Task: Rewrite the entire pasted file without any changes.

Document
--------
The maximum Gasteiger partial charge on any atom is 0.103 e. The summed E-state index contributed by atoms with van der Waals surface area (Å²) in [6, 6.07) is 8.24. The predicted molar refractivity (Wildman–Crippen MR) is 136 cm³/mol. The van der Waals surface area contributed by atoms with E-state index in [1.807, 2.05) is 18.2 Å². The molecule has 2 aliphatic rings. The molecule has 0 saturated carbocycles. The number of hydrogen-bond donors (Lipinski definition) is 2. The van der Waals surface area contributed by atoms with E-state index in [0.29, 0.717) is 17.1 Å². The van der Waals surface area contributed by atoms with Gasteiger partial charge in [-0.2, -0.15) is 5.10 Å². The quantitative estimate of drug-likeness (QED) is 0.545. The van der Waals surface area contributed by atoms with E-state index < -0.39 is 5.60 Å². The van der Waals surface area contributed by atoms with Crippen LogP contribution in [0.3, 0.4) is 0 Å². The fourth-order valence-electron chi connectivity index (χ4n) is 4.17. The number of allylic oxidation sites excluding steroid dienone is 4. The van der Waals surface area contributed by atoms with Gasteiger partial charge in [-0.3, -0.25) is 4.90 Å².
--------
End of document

The maximum Gasteiger partial charge on any atom is 0.103 e. The summed E-state index contributed by atoms with van der Waals surface area (Å²) in [6, 6.07) is 8.24. The predicted molar refractivity (Wildman–Crippen MR) is 136 cm³/mol. The van der Waals surface area contributed by atoms with E-state index in [1.807, 2.05) is 18.2 Å². The molecule has 2 aliphatic rings. The molecule has 0 saturated carbocycles. The number of hydrogen-bond donors (Lipinski definition) is 2. The van der Waals surface area contributed by atoms with E-state index in [0.29, 0.717) is 17.1 Å². The van der Waals surface area contributed by atoms with Gasteiger partial charge in [-0.2, -0.15) is 5.10 Å². The quantitative estimate of drug-likeness (QED) is 0.545. The van der Waals surface area contributed by atoms with E-state index < -0.39 is 5.60 Å². The van der Waals surface area contributed by atoms with Crippen LogP contribution in [0.3, 0.4) is 0 Å². The fourth-order valence-electron chi connectivity index (χ4n) is 4.17. The number of allylic oxidation sites excluding steroid dienone is 4. The van der Waals surface area contributed by atoms with Gasteiger partial charge in [-0.3, -0.25) is 4.90 Å².